covariates. These findings indicate that experienced PA, even over a single day, has a graded relationship with survival that is not caused by baseline health status or other covariates. Momentary PA may be causally related to survival, or may be a marker of underlying biological, behavioral, or temperamental factors, although reverse causality cannot be conclusively ruled out. The results endorse the value of assessing experienced affect, and the importance of evaluating interventions that promote happiness in older populations.News from PNAS (Proceedings of the National Academy of Sciences of the United States of America).  ~ Happiness is a mental state of well-being characterized by positive emotions ranging from contentment to intense joy. A variety of biological, psychological, religious, and philosophical approaches have striven to define happiness and identify its sources. Various research groups, including Positive psychology, endeavor to apply the scientific method to answer questions about what “happiness” is, and how we might attain it.Philosophers and religious thinkers often define happiness in terms of living a good life, or flourishing, rather than simply as an emotion. Happiness in this older sense was used to translate the Greek Eudaimonia, and is still used in virtue ethics. Happiness is a fuzzy concept and can mean many things to many people. Part of the challenge of a science of happiness is to identify different concepts of happiness, and where applicable, split them into their components.In the 2nd Edition of the Handbook of Emotions (2000), evolutionary psychologists Leda Cosmides and John Tooby say that happiness comes from “encountering unexpected positive events”. In the 3rd Edition of the Handbook of Emotions (2008), Michael Lewis says “happiness can be elicited by seeing a significant other”. According to Mark Leary,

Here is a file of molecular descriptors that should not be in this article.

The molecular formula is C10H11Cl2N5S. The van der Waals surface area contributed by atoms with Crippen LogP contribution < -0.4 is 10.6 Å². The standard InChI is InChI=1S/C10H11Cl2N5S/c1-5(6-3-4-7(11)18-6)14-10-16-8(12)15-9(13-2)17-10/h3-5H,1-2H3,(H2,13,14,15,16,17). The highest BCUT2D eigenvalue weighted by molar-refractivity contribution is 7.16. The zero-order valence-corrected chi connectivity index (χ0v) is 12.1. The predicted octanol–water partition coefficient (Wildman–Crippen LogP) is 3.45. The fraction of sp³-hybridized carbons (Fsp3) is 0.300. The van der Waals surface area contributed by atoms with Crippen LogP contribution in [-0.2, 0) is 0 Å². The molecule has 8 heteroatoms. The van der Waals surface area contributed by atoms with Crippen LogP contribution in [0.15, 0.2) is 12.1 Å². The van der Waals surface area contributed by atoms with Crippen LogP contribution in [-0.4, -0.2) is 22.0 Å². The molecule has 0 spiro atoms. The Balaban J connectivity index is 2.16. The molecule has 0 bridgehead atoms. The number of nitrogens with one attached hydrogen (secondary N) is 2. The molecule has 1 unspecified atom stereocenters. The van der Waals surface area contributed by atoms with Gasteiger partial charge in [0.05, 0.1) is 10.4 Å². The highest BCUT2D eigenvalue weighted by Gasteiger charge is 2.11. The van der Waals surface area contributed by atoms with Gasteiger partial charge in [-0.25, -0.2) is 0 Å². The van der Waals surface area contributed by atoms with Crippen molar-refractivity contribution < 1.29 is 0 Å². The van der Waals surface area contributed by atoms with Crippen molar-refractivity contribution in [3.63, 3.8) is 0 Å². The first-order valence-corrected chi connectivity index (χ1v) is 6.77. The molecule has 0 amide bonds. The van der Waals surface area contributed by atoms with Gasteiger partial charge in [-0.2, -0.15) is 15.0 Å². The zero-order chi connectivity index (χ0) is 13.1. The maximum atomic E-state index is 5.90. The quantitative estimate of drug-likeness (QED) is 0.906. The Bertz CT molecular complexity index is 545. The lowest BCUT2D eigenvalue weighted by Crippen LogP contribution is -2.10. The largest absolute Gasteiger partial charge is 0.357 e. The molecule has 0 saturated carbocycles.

as reported in a November 1995 issue of Psychology Today, “we are happiest when basking in the acceptance and praise of others”. In a March 2009 edition of The Journal of Positive Psychology, Sara Algoe and Jonathan Haidt say that “happiness” may be the label for a family of related emotional states, such as joy, amusement, satisfaction, gratification, euphoria, and triumph.There are various factors that have been correlated with happiness, but no validated method has been found to improve happiness in a meaningful way for most people.Psychologist Martin Seligman provides the acronym PERMA to summarize Positive Psychology’s correlational findings: humans seem happiest when they have: Pleasure (tasty foods, warm baths, etc.), Engagement (or flow, the absorption of an enjoyed yet challenging activity), Relationships (social ties have turned out to be extremely reliable indicator of happiness), Meaning (a perceived quest or belonging to something bigger), and Accomplishments (having realized tangible goals). There have also been some studies of how religion relates to happiness. Causal relationships remain unclear, but more religion is seen in happier people. This correlation may be the result of community membership and not necessarily belief in religion itself. Another component may have to do with ritual, according to a 2009 article in Frontiers in Evolutionary Neuroscience.Abraham Harold Maslow (April 1, 1908–June 8, 1970), an American professor of psychology, founded humanistic psychology. A visual aid he created to explain his theory, which he called the hierarchy of needs, is a pyramid depicting the levels of human needs, psychological, and physical. When a human being ascends the steps of the pyramid, he reaches self-actualization. Beyond the routine of needs fulfillment, Maslow envisioned moments of extraordinary